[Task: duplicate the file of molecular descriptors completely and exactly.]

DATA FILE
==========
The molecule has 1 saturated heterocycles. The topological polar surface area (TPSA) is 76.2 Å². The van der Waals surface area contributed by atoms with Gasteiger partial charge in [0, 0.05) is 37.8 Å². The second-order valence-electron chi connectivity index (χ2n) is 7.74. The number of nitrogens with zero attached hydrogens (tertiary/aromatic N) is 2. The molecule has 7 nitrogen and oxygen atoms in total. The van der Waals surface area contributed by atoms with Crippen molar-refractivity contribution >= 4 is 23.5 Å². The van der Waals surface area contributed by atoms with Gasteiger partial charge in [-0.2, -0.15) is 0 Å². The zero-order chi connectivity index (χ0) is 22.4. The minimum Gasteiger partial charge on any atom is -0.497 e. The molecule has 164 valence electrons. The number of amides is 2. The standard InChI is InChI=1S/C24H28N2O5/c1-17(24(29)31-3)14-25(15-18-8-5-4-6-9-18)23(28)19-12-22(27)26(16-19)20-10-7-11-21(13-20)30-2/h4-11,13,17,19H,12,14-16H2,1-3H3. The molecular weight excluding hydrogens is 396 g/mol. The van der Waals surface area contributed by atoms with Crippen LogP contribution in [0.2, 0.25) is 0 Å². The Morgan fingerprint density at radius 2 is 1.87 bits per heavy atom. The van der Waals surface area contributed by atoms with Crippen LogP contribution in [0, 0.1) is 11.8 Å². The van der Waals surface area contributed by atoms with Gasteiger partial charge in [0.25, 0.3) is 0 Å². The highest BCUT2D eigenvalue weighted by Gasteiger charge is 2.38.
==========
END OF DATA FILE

The molecule has 1 saturated heterocycles. The topological polar surface area (TPSA) is 76.2 Å². The van der Waals surface area contributed by atoms with Gasteiger partial charge in [0, 0.05) is 37.8 Å². The second-order valence-electron chi connectivity index (χ2n) is 7.74. The number of nitrogens with zero attached hydrogens (tertiary/aromatic N) is 2. The molecule has 7 nitrogen and oxygen atoms in total. The van der Waals surface area contributed by atoms with Crippen molar-refractivity contribution >= 4 is 23.5 Å². The van der Waals surface area contributed by atoms with Gasteiger partial charge in [-0.2, -0.15) is 0 Å². The zero-order chi connectivity index (χ0) is 22.4. The minimum Gasteiger partial charge on any atom is -0.497 e. The molecule has 164 valence electrons. The number of amides is 2. The standard InChI is InChI=1S/C24H28N2O5/c1-17(24(29)31-3)14-25(15-18-8-5-4-6-9-18)23(28)19-12-22(27)26(16-19)20-10-7-11-21(13-20)30-2/h4-11,13,17,19H,12,14-16H2,1-3H3. The molecular weight excluding hydrogens is 396 g/mol. The van der Waals surface area contributed by atoms with Crippen LogP contribution in [0.2, 0.25) is 0 Å². The Morgan fingerprint density at radius 2 is 1.87 bits per heavy atom. The van der Waals surface area contributed by atoms with Crippen LogP contribution in [0, 0.1) is 11.8 Å². The van der Waals surface area contributed by atoms with Gasteiger partial charge in [0.25, 0.3) is 0 Å². The highest BCUT2D eigenvalue weighted by Gasteiger charge is 2.38.